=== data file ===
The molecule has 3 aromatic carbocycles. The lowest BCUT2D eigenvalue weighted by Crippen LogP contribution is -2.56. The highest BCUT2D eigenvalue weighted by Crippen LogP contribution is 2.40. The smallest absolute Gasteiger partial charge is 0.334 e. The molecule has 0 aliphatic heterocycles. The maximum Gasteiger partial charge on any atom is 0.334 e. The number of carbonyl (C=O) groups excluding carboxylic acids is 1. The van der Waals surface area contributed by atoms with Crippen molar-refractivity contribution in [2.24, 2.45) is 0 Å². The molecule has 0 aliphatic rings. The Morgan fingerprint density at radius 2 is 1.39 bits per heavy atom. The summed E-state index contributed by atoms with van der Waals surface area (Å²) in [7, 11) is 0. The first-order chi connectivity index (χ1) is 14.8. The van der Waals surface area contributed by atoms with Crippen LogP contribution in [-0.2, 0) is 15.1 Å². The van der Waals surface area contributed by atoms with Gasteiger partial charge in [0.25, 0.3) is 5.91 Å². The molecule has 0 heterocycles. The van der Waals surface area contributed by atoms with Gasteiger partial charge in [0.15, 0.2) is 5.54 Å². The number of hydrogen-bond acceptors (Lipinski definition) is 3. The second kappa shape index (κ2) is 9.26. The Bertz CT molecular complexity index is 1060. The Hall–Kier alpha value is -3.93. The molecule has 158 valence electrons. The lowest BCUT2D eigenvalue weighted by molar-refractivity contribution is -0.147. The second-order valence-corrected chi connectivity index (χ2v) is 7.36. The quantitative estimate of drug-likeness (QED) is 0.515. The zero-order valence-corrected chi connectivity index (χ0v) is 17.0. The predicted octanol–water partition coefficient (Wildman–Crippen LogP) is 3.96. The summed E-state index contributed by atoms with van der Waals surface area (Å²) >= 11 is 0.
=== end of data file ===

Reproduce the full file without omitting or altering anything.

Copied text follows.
The molecule has 3 aromatic carbocycles. The lowest BCUT2D eigenvalue weighted by Crippen LogP contribution is -2.56. The highest BCUT2D eigenvalue weighted by Crippen LogP contribution is 2.40. The smallest absolute Gasteiger partial charge is 0.334 e. The molecule has 0 aliphatic heterocycles. The maximum Gasteiger partial charge on any atom is 0.334 e. The number of carbonyl (C=O) groups excluding carboxylic acids is 1. The van der Waals surface area contributed by atoms with Crippen molar-refractivity contribution in [2.24, 2.45) is 0 Å². The molecule has 0 aliphatic rings. The Morgan fingerprint density at radius 2 is 1.39 bits per heavy atom. The summed E-state index contributed by atoms with van der Waals surface area (Å²) in [7, 11) is 0. The first-order chi connectivity index (χ1) is 14.8. The van der Waals surface area contributed by atoms with Crippen LogP contribution in [-0.2, 0) is 15.1 Å². The van der Waals surface area contributed by atoms with Gasteiger partial charge in [0.25, 0.3) is 5.91 Å². The molecule has 0 heterocycles. The van der Waals surface area contributed by atoms with Gasteiger partial charge in [0.15, 0.2) is 5.54 Å². The number of hydrogen-bond acceptors (Lipinski definition) is 3. The second kappa shape index (κ2) is 9.26. The Bertz CT molecular complexity index is 1060. The Hall–Kier alpha value is -3.93. The molecule has 158 valence electrons. The lowest BCUT2D eigenvalue weighted by molar-refractivity contribution is -0.147. The second-order valence-corrected chi connectivity index (χ2v) is 7.36. The quantitative estimate of drug-likeness (QED) is 0.515. The zero-order valence-corrected chi connectivity index (χ0v) is 17.0. The predicted octanol–water partition coefficient (Wildman–Crippen LogP) is 3.96. The summed E-state index contributed by atoms with van der Waals surface area (Å²) >= 11 is 0.